The 8 “danger signs” in the newborn

We are nearly at the end of our second course here in Liberia.  We have 2 doctors who are now helping with the facilitation of the course as well as Kola and Gertrude (one of the new neonatal practitioners).  This means that we have time to just sit and listen to some of the sessions which gives us a different perspective.  The role of the instructor is such that we facilitate a session, keeping an eye on the time, on our learners’ needs, on whether people can see the slides and hear us etc. and sometimes the actual content sort of passes us by.

One of our workshops is entitled “Recognising serious illness” and we use one of the Global Health Media videos as a teaching and discussion resource.  It talks about the 8 “danger signs” and it all makes so much sense.  These videos are truly superb.  Take a look at  But also look at the other videos on that site that are all free to download.  There are videos on caring for the preterm infant, giving an im injection, expressing breast milk, cup feeding and all sorts of other absolute gems.  Filming was done in India and Nigeria and the world owes a debt of gratitude to the families who allowed their incredibly sick babies to be filmed and to the health care workers who assessed these babies for us so clearly on film.  I shall be using the one on signs of respiratory distress in teaching sessions in the UK:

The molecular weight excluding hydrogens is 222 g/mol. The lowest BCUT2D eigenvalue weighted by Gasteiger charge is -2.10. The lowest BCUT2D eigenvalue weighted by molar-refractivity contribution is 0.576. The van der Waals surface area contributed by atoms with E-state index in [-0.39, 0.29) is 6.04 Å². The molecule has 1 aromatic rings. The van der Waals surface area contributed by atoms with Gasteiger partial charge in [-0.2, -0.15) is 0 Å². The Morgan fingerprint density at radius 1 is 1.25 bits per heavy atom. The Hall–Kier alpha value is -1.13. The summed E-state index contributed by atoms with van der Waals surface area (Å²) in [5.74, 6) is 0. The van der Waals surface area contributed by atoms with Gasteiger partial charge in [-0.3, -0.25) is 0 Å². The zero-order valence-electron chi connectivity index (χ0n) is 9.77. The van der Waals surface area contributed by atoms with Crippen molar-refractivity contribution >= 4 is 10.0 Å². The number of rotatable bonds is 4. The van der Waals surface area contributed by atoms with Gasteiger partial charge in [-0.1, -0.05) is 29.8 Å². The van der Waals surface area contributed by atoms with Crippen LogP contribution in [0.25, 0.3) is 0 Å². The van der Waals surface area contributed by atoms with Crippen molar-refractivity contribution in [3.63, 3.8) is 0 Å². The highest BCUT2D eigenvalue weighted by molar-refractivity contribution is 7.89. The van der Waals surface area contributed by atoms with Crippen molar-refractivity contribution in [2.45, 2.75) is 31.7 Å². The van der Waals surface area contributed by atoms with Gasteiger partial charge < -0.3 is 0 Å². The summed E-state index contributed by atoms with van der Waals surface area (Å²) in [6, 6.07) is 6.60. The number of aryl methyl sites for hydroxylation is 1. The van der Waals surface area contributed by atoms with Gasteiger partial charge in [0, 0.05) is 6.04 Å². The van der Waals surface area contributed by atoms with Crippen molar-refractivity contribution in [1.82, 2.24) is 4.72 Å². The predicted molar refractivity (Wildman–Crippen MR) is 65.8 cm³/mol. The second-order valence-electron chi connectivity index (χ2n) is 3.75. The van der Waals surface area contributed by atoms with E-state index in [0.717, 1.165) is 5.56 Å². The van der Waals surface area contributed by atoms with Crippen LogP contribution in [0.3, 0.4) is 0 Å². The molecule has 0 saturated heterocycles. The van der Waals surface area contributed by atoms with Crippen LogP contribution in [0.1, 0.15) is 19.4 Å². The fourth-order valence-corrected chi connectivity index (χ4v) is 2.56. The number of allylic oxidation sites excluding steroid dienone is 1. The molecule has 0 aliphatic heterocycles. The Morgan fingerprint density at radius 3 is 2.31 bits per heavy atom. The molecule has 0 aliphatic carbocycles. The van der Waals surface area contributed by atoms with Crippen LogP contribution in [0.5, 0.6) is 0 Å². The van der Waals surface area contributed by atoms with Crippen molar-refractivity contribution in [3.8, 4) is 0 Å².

The 8 danger signs are as follows:


We have been stressing these “danger signs” during the scenario simulation sessions this afternoon.  It certainly helps our learners to concentrate on the things that matter when working through their scenario.  They are not used to this type of learning (role play with a manikin and some basic equipment) and tend to stand around the manikin talking rather than doing.

They are getting quite into it now though and I’m looking forward to the final simulation session tomorrow before their exam.  Once they get used to it, it becomes quite fun – and quite difficult to control as they all start making up the scenario for their colleagues regardless of what I’m trying to tell them is happening!  They are using their own experiences and some of what they are replaying is probably quite cathartic in an environment where a “team debrief” after an unsuccessful resuscitation is pie in the sky.


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